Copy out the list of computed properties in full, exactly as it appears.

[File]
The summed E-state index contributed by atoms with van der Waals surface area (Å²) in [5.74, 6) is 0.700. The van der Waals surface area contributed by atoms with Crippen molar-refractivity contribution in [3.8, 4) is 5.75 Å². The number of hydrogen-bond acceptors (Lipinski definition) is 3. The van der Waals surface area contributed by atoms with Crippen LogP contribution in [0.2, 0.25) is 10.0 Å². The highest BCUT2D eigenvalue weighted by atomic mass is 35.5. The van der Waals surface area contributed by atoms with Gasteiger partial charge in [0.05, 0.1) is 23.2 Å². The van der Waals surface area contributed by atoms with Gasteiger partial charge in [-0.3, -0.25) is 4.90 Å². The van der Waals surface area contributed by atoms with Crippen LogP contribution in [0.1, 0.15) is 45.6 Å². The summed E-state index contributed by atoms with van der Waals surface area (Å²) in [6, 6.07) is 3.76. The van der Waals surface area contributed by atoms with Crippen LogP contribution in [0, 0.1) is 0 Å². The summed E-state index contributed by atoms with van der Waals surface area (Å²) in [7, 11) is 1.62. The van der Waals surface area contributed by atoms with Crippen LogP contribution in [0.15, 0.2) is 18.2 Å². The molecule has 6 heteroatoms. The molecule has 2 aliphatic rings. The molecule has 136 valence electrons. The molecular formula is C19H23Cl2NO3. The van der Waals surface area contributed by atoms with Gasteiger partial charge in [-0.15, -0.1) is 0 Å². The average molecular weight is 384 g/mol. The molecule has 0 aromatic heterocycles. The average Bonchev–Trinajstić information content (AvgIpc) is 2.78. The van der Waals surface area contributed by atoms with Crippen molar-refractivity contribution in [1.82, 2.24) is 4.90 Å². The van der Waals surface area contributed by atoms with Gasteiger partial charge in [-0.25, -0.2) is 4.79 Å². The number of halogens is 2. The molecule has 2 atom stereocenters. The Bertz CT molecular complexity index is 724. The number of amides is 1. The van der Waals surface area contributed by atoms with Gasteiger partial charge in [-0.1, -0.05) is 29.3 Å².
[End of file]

The summed E-state index contributed by atoms with van der Waals surface area (Å²) in [5.74, 6) is 0.700. The van der Waals surface area contributed by atoms with Crippen molar-refractivity contribution in [3.8, 4) is 5.75 Å². The number of hydrogen-bond acceptors (Lipinski definition) is 3. The van der Waals surface area contributed by atoms with Crippen LogP contribution in [0.2, 0.25) is 10.0 Å². The highest BCUT2D eigenvalue weighted by atomic mass is 35.5. The van der Waals surface area contributed by atoms with Gasteiger partial charge in [0.05, 0.1) is 23.2 Å². The van der Waals surface area contributed by atoms with Gasteiger partial charge in [-0.3, -0.25) is 4.90 Å². The van der Waals surface area contributed by atoms with Crippen LogP contribution in [0.1, 0.15) is 45.6 Å². The summed E-state index contributed by atoms with van der Waals surface area (Å²) in [6, 6.07) is 3.76. The van der Waals surface area contributed by atoms with Crippen LogP contribution in [0, 0.1) is 0 Å². The summed E-state index contributed by atoms with van der Waals surface area (Å²) in [7, 11) is 1.62. The van der Waals surface area contributed by atoms with Crippen LogP contribution in [0.15, 0.2) is 18.2 Å². The molecule has 6 heteroatoms. The molecule has 2 aliphatic rings. The molecule has 136 valence electrons. The molecular formula is C19H23Cl2NO3. The van der Waals surface area contributed by atoms with Gasteiger partial charge in [-0.15, -0.1) is 0 Å². The average molecular weight is 384 g/mol. The molecule has 0 aromatic heterocycles. The average Bonchev–Trinajstić information content (AvgIpc) is 2.78. The van der Waals surface area contributed by atoms with Crippen molar-refractivity contribution in [1.82, 2.24) is 4.90 Å². The van der Waals surface area contributed by atoms with Gasteiger partial charge in [-0.25, -0.2) is 4.79 Å². The number of halogens is 2. The molecule has 2 atom stereocenters. The Bertz CT molecular complexity index is 724. The number of amides is 1. The van der Waals surface area contributed by atoms with Gasteiger partial charge in [-0.1, -0.05) is 29.3 Å².